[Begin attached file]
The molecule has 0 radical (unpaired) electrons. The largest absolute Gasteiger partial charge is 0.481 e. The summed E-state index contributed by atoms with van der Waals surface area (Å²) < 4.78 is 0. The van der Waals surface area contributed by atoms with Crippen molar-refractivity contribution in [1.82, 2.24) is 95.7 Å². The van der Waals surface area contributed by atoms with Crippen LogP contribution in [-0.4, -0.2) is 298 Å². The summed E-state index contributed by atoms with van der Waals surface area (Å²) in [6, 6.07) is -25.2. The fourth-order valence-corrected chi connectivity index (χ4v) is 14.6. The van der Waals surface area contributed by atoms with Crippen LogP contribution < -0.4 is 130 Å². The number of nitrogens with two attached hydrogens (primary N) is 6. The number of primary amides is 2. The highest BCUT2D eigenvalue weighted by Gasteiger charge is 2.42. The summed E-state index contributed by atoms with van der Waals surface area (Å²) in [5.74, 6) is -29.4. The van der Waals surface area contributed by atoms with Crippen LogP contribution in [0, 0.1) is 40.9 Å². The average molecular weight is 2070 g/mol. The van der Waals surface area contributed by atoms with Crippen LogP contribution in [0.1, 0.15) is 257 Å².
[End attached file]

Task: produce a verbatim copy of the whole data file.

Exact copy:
The molecule has 0 radical (unpaired) electrons. The largest absolute Gasteiger partial charge is 0.481 e. The summed E-state index contributed by atoms with van der Waals surface area (Å²) < 4.78 is 0. The van der Waals surface area contributed by atoms with Crippen molar-refractivity contribution in [1.82, 2.24) is 95.7 Å². The van der Waals surface area contributed by atoms with Crippen LogP contribution in [-0.4, -0.2) is 298 Å². The summed E-state index contributed by atoms with van der Waals surface area (Å²) in [6, 6.07) is -25.2. The fourth-order valence-corrected chi connectivity index (χ4v) is 14.6. The van der Waals surface area contributed by atoms with Crippen LogP contribution < -0.4 is 130 Å². The number of nitrogens with two attached hydrogens (primary N) is 6. The number of primary amides is 2. The highest BCUT2D eigenvalue weighted by Gasteiger charge is 2.42. The summed E-state index contributed by atoms with van der Waals surface area (Å²) in [5.74, 6) is -29.4. The van der Waals surface area contributed by atoms with Crippen LogP contribution in [0, 0.1) is 40.9 Å². The average molecular weight is 2070 g/mol. The van der Waals surface area contributed by atoms with Crippen LogP contribution in [0.1, 0.15) is 257 Å².